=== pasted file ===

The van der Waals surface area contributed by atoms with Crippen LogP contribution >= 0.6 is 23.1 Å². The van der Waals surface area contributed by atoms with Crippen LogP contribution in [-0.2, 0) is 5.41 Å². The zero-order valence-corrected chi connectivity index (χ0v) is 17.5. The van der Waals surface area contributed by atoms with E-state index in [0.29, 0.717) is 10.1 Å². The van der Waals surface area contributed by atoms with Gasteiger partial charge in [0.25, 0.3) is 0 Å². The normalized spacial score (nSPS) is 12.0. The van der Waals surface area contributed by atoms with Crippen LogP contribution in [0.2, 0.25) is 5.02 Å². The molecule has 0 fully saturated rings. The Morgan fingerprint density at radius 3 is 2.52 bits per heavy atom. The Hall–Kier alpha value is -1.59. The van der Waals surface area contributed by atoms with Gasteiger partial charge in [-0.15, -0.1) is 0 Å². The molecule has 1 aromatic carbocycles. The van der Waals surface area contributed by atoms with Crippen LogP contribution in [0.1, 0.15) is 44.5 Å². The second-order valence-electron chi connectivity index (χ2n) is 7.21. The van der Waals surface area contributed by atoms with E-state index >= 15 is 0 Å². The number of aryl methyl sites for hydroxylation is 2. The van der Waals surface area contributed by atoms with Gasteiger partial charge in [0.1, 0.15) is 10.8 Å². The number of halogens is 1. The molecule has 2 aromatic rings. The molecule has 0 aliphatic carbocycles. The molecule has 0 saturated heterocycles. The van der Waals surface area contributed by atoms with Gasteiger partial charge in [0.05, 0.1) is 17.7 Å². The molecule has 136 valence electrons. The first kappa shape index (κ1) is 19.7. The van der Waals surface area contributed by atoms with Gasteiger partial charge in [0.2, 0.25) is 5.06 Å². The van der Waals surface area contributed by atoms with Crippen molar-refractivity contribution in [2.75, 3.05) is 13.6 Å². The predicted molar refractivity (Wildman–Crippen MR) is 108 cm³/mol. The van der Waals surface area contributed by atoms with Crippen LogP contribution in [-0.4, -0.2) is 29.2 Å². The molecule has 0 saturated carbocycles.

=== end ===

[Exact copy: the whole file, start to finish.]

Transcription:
The van der Waals surface area contributed by atoms with Crippen LogP contribution >= 0.6 is 23.1 Å². The van der Waals surface area contributed by atoms with Crippen LogP contribution in [-0.2, 0) is 5.41 Å². The zero-order valence-corrected chi connectivity index (χ0v) is 17.5. The van der Waals surface area contributed by atoms with E-state index in [0.29, 0.717) is 10.1 Å². The van der Waals surface area contributed by atoms with Gasteiger partial charge in [0.25, 0.3) is 0 Å². The normalized spacial score (nSPS) is 12.0. The van der Waals surface area contributed by atoms with Crippen LogP contribution in [0.2, 0.25) is 5.02 Å². The molecule has 0 fully saturated rings. The Morgan fingerprint density at radius 3 is 2.52 bits per heavy atom. The Hall–Kier alpha value is -1.59. The van der Waals surface area contributed by atoms with Gasteiger partial charge in [-0.15, -0.1) is 0 Å². The molecule has 1 aromatic carbocycles. The van der Waals surface area contributed by atoms with Crippen LogP contribution in [0.1, 0.15) is 44.5 Å². The second-order valence-electron chi connectivity index (χ2n) is 7.21. The van der Waals surface area contributed by atoms with E-state index >= 15 is 0 Å². The number of aryl methyl sites for hydroxylation is 2. The van der Waals surface area contributed by atoms with Gasteiger partial charge in [0.1, 0.15) is 10.8 Å². The number of halogens is 1. The molecule has 2 aromatic rings. The molecule has 0 aliphatic carbocycles. The molecule has 0 saturated heterocycles. The van der Waals surface area contributed by atoms with Gasteiger partial charge in [0.05, 0.1) is 17.7 Å². The molecule has 136 valence electrons. The first kappa shape index (κ1) is 19.7. The van der Waals surface area contributed by atoms with Gasteiger partial charge in [0.2, 0.25) is 5.06 Å². The van der Waals surface area contributed by atoms with Crippen molar-refractivity contribution in [2.75, 3.05) is 13.6 Å². The predicted molar refractivity (Wildman–Crippen MR) is 108 cm³/mol. The van der Waals surface area contributed by atoms with Crippen LogP contribution in [-0.4, -0.2) is 29.2 Å². The molecule has 0 saturated carbocycles.